This is part of the 2013 NRN 50 special report, "Breakout Brands." This year NRN takes a look at 50 brands that are some of today's hottest emerging concepts. Meet the concepts shaking up the restaurant marketplace.
There’s a lot of talk these days about striking a resonant chord with customers, about getting them emotionally invested in a brand.
The Vietnamese-focused Asian Box concept has done that by selling a lifestyle.
Frank Klein, the fast-casual chain’s founder, said the particular lifestyle Klein is targeting with Asian Box is a popular one in the San Francisco Bay Area: no fried foods, fewer carbohydrates and grilled meats. Composting, recycling and sourcing organic and/or local products also factors into that lifestyle.
Consumers are responding, he added. He said he sees diners frequenting the restaurant several times a week, ordering Six Spice Blend over vegetable salad on one visit, Garlic and Soy Glazed Beef with white rice on the next and Coconut Curry Tofu on brown rice on a third.
“It has all those good traits that a lot of us look for in restaurants,” said Lynne Bennett, a food and wine staff writer at the San Francisco Chronicle. “They also give people choice, which is good. I think people have an affiliation with what they can see and pick for themselves.”
The menu is fairly straightforward, and ordering from it is simple for people accustomed to fast-casual dining or “column A/column B” Chinese restaurants:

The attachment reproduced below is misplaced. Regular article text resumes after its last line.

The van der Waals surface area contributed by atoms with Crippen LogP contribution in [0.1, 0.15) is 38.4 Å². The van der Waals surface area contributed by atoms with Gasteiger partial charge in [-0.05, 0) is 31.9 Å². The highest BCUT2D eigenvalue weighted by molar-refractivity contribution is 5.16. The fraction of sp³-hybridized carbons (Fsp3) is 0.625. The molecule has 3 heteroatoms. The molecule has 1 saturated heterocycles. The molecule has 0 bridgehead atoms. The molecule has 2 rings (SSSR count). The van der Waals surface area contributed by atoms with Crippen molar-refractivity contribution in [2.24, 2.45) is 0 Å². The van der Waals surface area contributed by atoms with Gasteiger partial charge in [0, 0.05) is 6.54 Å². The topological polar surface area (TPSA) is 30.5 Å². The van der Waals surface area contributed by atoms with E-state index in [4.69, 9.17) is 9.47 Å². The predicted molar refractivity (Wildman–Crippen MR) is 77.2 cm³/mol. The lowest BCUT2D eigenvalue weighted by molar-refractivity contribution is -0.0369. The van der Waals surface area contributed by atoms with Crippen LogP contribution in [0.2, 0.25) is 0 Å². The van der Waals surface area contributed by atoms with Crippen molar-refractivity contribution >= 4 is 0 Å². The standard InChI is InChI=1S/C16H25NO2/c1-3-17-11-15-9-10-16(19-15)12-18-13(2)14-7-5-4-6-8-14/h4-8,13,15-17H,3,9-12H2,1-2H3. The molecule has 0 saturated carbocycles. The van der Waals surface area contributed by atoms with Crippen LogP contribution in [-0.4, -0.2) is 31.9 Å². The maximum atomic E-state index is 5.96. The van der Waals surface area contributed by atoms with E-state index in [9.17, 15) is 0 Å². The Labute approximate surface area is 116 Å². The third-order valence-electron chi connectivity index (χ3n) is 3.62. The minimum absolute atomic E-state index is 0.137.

• Pick a base — white rice, brown rice, cold rice noodles or Asian vegetable salad;
• Pick a protein — chicken, pork, beef, tofu or shrimp;
• Pick a vegetable — steamed or wok-tossed;
• Pick toppings and sauces, including bean sprouts, chopped peanuts, pickled vegetables, herbs, a secret spice blend called Asian Street Dust, house-made Sriracha, peanut sauce, tamarind vinaigrette and fish sauce. “Caramel egg,” a Vietnamese specialty of a hard-boiled egg coated in fish sauce and caramel, also is available.
Klein said that despite the name the restaurant is not pan-Asian.
“We’re Vietnamese,” he said. “Vietnamese -, Vietnamese ingredient-driven.
“Our beef with rice is a classic dish that people who have been to Vietnam say is as close as you can get to Vietnamese street food,” he added.
Even the chicken used is dark meat rather than breast.
Bennett pointed to one other distinguishing characteristic: Asian Box is entirely gluten free.
Although that wasn’t part of Klein’s original plan, he said when they opened and conducted a nutritional analysis of their food, they realized that without trying very hard they could be gluten free.
“We never wanted to do bánh mì,” he said, referring to the popular Vietnamese sandwich. So the only challenge was finding soy sauce without gluten.
Although most soy sauces contain wheat, Klein found several high-end brands made entirely of soybeans.
One telling factor that Asian Box’s regulars are at ease with the concept is they’ve started to do their own customizing, Klein said, noting, “People feel very comfortable saying, ‘You know, I want half brown, half white rice.”
Contact Bret Thorn at firstname.lastname@example.org.
Follow him on Twitter: @FoodWriterDiary